A more vivid and derogatory alternative is the following

all hat and no cattle

Tend to talk boastfully without acting on one's words

“It's all hat and no cattle, all buckle and no belt; or, as a noted English playwright once put it, ‘It is a tale told by an idiot, full of sound and fury, signifying nothing.’”

English Oxford Dictionaries

  • 'All hat and no cattle' is a new one on me, and fun. I had to re-read the example; I was fairly sure it wasn't Shakespeare (but still rather disappointed). Disappointed fits in rather well – I'm imagining the Python Vikings eating Spam in the transport caff with de-horned helms. Sadly more historically accurate. // Perhaps Christmas hats on ELU could be helmets this year; I'd probably make an effort. //// Apologies; I'm in a fey mood. Nov 28, 2020 at 11:34
  • @EdwinAshworth no need to apology. I thought your comment was an Ashworthy exemplar.
    – Mari-Lou A
    Nov 28, 2020 at 21:48
  • Did you hear the marvellous soundbite from the PM? " 'Tis the season to be jolly. But 'tis also the season to be jolly careful." I don't think Churchill could have delivered this so well. And as for Maggie.... Nov 29, 2020 at 15:14

You might say it's a wait and see mentality, according to Macmillan Dictionary:

to stay calm and delay doing something until you see what happens

What you describe sounds like someone who waits and sees as a general state of being.

Attribution: "Wait and See - definition and Synonyms." Wait and See (phrase) Definition and Synonyms | Macmillan Dictionary. Accessed March 30, 2018. https://www.macmillandictionary.com/dictionary/british/wait-and-see.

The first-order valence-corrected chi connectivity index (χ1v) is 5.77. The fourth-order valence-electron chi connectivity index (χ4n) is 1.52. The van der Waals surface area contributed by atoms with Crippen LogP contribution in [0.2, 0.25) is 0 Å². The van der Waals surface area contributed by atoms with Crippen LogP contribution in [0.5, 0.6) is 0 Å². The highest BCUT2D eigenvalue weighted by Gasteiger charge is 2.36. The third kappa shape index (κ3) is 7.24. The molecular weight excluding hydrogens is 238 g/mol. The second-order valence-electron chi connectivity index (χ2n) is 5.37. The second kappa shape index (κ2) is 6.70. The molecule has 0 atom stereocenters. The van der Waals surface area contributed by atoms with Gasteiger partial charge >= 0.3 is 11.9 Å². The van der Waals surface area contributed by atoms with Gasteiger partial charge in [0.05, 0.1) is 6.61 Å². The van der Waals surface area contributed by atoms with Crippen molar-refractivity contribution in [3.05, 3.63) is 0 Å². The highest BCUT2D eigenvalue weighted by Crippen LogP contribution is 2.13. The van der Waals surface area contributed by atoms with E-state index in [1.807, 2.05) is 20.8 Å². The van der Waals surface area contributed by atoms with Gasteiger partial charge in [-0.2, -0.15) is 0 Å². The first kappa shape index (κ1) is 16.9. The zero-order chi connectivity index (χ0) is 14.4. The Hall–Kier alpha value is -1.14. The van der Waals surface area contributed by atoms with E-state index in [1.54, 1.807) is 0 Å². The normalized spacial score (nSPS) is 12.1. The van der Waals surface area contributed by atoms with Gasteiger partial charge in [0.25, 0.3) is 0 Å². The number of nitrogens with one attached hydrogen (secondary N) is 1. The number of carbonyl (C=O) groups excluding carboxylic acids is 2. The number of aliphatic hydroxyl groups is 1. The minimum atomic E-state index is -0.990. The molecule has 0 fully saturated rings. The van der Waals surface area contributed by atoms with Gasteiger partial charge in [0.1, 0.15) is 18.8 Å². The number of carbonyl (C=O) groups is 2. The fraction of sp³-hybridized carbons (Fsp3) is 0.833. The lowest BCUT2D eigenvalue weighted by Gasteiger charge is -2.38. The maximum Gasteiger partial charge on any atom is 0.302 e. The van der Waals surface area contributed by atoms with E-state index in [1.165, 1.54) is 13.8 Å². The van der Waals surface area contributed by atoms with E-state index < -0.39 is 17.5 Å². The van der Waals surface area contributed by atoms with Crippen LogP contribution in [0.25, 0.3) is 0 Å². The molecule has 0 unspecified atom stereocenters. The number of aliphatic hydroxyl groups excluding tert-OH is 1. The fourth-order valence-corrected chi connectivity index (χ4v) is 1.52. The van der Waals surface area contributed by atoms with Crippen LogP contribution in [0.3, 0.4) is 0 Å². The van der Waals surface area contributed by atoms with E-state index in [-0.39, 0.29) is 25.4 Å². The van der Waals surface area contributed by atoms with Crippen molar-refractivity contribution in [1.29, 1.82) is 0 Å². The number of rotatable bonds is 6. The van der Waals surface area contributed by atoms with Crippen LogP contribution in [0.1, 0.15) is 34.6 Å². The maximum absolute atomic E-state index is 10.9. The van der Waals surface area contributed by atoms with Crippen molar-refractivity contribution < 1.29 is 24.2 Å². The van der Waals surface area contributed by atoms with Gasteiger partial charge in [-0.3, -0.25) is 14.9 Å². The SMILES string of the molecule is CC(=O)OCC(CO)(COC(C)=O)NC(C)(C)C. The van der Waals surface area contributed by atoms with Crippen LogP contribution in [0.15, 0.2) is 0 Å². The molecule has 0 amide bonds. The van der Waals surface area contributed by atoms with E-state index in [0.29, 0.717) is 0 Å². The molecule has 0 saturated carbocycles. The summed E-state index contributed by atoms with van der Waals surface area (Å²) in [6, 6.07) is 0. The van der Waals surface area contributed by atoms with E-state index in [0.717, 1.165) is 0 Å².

Such a person is a daydreamer (as they are indulging in daydreaming).



daydreamer (plural daydreamers)

A person who wastes time daydreaming of accomplishments instead of accomplishing things.


I call this type of person a someday person.

This type of person says stuff like "Someday I'd like to..." but doesn't really work towards it.

This is certainly not a common term, and I'm only leaving this as an answer because you said you're writing a song, so I figured something a little less literal might be useful.

Doing a google search of "someday person" does provide a few usages though:

For what it's worth I think we're all someday people every once in a while.


The verb "to languish" sounds like an accurate description of what the type of person you are describing is doing.

From Oxford Dictionaries Online:



1.1 Fail to make progress or be successful.

‘Kelso languish near the bottom of the Scottish First Division’

Oxford Dictionaries online also has an entry for a noun form of the word ('languisher') but its only content is a link back to the definition of 'languish'.

  • There doesn’t seem to be anything in your definition about not putting in the work/effort which was the thrust of the question. You might assume Kelso haven’t shifted their arses but it isn’t automatic or definitional.
    – Spagirl
    Apr 2, 2018 at 6:08